12. Правительство Российской Федерации. Федеральный закон №107-ФЗ от 3 июня 2011 г. «Об исчислении времени», в ред. Федерального закона №248-ФЗ от 21 июля 2014 г. «О внесении изменений в Федеральный закон "Об исчислении времени"». Вступил в силу по истечении шестидесяти дней после дня официального опубликования (6 августа 2011 г.). Опубликован: "Российская газета", №120, 6 июня 2011 г. (Government of the Russian Federation. Federal Law #107-FZ of June 31, 2011 On Calculating Time, as amended by the Federal Law #248-FZ of July 21, 2014 On Amending Federal Law "On Calculating Time". Effective as of after sixty days following the day of the official publication.).
  13. Official on the whole territory of Russia according to Article 68.1 of the Constitution of Russia.
  14. 14.0 14.1 Official website of Krasnodar Krai. General Information About the Region (Russian)
  15. 15.00 15.01 15.02 15.03 15.04 15.05 15.06 15.07 15.08 15.09 15.10 Gorshenyov
  16. WWF. Central Asia: Southwest Russia and the Crimean Peninsula on the Black Sea coast
  17. Russian Federal State Statistics Service (May 21, 2004). "Численность населения России, субъектов Российской Федерации в составе федеральных округов, районов, городских поселений, сельских населённых пунктов – районных центров и сельских населённых пунктов с населением 3 тысячи и более человек" (XLS). Всероссийская перепись населения 2002 года [All-Russia Population Census of 2002] (in Russian). Retrieved August 9, 2014. Unknown parameter |trans_title= ignored (help)CS1 maint: ref=harv (link) CS1 maint: unrecognized language (link)<templatestyles src="Module:Citation/CS1/styles.css"></templatestyles>
  18. Demoscope Weekly (1989). "Всесоюзная перепись населения 1989 г. Численность наличного населения союзных и автономных республик, автономных областей и округов, краёв, областей, районов, городских поселений и сёл-райцентров". Всесоюзная перепись населения 1989 года [All-Union Population Census of 1989] (in Russian). Институт демографии Национального исследовательского университета: Высшая школа экономики [Institute of Demography at the National Research University: Higher School of Economics]. Retrieved August 9, 2014. Unknown parameter |trans_title= ignored (help)CS1 maint: ref=harv (link) CS1 maint: unrecognized language (link)<templatestyles src="Module:Citation/CS1/styles.css"></templatestyles>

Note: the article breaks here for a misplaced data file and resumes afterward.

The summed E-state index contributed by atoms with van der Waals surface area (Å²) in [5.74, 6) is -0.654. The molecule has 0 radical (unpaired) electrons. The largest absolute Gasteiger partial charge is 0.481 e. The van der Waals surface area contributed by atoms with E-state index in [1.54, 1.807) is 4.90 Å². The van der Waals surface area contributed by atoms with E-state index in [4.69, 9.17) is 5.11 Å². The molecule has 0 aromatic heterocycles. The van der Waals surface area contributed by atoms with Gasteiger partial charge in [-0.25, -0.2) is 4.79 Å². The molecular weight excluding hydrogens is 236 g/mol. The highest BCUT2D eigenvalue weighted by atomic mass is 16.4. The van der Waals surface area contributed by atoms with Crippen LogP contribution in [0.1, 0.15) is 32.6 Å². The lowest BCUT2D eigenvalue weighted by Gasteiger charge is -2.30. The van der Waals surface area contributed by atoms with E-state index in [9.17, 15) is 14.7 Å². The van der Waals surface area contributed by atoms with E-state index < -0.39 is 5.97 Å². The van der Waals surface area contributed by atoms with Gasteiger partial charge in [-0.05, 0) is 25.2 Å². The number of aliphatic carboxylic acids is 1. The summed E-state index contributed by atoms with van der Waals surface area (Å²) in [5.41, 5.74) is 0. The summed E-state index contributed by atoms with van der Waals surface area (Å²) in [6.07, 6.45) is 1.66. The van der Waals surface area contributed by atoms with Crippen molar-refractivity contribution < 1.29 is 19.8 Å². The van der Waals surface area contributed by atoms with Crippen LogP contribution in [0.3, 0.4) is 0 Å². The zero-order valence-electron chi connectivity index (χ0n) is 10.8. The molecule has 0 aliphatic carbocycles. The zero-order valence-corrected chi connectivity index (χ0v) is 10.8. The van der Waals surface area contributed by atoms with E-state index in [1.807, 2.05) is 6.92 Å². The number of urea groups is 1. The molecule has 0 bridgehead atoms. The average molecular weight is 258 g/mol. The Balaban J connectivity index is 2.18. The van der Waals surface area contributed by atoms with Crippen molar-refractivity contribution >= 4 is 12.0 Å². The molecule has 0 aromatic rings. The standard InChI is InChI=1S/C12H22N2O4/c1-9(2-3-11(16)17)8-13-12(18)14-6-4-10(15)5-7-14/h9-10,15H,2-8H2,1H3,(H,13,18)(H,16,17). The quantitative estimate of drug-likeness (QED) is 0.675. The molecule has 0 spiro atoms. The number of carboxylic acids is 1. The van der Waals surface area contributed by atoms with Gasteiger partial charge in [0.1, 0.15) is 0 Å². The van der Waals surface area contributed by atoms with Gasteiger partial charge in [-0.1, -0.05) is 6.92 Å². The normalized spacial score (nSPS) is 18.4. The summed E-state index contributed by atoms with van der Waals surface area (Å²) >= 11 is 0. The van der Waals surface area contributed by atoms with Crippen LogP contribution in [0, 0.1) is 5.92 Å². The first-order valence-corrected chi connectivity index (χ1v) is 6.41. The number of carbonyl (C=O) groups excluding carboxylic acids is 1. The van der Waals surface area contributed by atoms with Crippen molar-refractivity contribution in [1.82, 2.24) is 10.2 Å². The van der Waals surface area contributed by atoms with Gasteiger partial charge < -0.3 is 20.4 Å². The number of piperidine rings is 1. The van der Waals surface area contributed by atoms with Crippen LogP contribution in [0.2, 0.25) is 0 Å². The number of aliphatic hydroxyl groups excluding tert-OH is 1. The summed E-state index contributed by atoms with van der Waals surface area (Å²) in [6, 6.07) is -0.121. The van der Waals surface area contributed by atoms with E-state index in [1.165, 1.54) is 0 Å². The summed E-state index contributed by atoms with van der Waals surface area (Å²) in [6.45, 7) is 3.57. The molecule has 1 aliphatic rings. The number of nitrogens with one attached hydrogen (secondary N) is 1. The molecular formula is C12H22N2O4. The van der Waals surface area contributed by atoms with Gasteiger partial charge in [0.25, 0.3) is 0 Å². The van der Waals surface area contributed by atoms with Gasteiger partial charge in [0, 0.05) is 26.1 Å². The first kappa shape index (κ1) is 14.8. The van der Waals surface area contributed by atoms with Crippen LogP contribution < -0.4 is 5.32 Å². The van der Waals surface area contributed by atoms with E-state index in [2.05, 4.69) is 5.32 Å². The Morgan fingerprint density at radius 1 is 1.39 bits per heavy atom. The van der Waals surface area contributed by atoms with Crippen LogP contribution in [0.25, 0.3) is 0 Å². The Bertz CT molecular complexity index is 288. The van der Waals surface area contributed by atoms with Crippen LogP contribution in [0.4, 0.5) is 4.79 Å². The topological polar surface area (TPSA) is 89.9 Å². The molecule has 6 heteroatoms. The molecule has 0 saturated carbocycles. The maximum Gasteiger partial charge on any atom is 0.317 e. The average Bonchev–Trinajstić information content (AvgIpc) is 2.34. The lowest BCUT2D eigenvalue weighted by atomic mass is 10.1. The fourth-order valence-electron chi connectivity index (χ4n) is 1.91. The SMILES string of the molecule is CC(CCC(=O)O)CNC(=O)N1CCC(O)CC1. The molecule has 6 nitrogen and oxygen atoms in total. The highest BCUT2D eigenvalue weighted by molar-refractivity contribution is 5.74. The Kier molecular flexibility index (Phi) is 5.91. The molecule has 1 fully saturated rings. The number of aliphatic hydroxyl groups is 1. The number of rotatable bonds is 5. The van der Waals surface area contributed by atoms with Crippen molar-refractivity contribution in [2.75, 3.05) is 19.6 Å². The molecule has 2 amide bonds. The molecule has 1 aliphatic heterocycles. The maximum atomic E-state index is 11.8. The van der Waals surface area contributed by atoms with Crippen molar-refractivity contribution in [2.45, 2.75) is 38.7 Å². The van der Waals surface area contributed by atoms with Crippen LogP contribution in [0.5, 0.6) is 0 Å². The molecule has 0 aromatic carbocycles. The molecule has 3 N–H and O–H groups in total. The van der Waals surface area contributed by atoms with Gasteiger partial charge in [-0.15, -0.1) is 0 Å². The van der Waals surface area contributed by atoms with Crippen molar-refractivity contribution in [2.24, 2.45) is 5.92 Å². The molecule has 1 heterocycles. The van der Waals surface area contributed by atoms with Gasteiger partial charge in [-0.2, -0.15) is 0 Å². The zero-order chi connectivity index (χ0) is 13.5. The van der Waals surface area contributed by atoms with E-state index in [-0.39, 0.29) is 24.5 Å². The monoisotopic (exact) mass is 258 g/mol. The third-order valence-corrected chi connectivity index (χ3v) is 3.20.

19. Перепись-2010: русских становится больше. (2011-12-19). Retrieved on 2012-07-07.
  20. Население Краснодарского края в 2008 году увеличилось на 0,4% - Новости России - ИА REGNUM. (2009-02-19). Retrieved on 2012-07-07.
  23. 23.0 23.1 23.2 Arena - Atlas of Religions and Nationalities in Russia.
  24. 2012 Survey Maps. "Ogonek", № 34 (5243), 27/08/2012. Retrieved 24-09-2012.
  25. 25.0 25.1 25.2 25.3 25.4 25.5 "Russia Flash Floods: 144 Killed in Krasnodar Region". BBC News. London. July 7, 2012. Retrieved July 7, 2012.<templatestyles src="Module:Citation/CS1/styles.css"></templatestyles>
  26. 26.0 26.1 26.2 Elder, Miriam (July 9, 2012). "Russian Floods Kill 150 and Leave Thousands Homeless". The Guardian. London. Retrieved July 9, 2012.<templatestyles src="Module:Citation/CS1/styles.css"></templatestyles>
  27. 27.0 27.1 27.2 27.3 27.4 27.5 27.6 27.7 "Over 170 Killed as Tsunami-like Flood Hits Southern Russia". Russia Today. Moscow. July 7, 2012. Retrieved July 7, 2012.<templatestyles src="Module:Citation/CS1/styles.css"></templatestyles>
  28. 28.0 28.1 28.2 28.3 28.4 "Over 100 Die in Russia as Floods and Landslides Hit Krasnodar Region". The Guardian. London. July 7, 2012. Retrieved July 7, 2012.<templatestyles src="Module:Citation/CS1/styles.css"></templatestyles>
  29. 29.0 29.1 "Vladimir Putin Flies to Flood-hit Southern Russia as Death Toll Rises". The Guardian. London. July 8, 2012. Retrieved July 9, 2012.<templatestyles src="Module:Citation/CS1/styles.css"></templatestyles>


  • Законодательное Собрание Краснодарского края. Закон №5-КЗ от 5 мая 1995 г. «О символах Краснодарского края», в ред. Закона №2957-КЗ от 8 мая 2014 г. «О внесении изменений в Закон Краснодарского края "О символах Краснодарского края"». Вступил в силу 31 мая 1995 г. Опубликован: "Кубанские новости", №87, 24 мая 1995 г. (Legislative Assembly of Krasnodar Krai. Law #5-KZ of May 5, 1995 On the Symbols of Krasnodar Krai, as amended by the Law #2957-KZ of May 8, 2014 On Amending the Law of Krasnodar Krai "On the Symbols of Krasnodar Krai". Effective as of May 31, 1995.).
  • «Устав Краснодарского края», в ред. Закона №2870-КЗ от 30 декабря 2013 г «О внесении изменений в Устав Краснодарского края». Опубликован: "Кубанские новости", 10 ноября 1993 г. ( Charter of Krasnodar Krai, as amended by the Law #2870-KZ of December 30, 2013 On Amending the Charter of Krasnodar Krai. ).
  • Горшенёв, М. А. (1983). Путешествия по Краснодарскому краю (in Russian). Физкультура и спорт.CS1 maint: unrecognized language (link)<templatestyles src="Module:Citation/CS1/styles.css"></templatestyles>
  • Азаренкова, А. С.; И. Ю. Бондарь; Н. С. Вертышева (1986) [1986]. Основные административно-территориальные преобразования на Кубани (1793–1985 гг.) (in Russian). Краснодарское книжное издательство.CS1 maint: multiple names: authors list (link) CS1 maint: unrecognized language (link)<templatestyles src="Module:Citation/CS1/styles.css"></templatestyles>

External links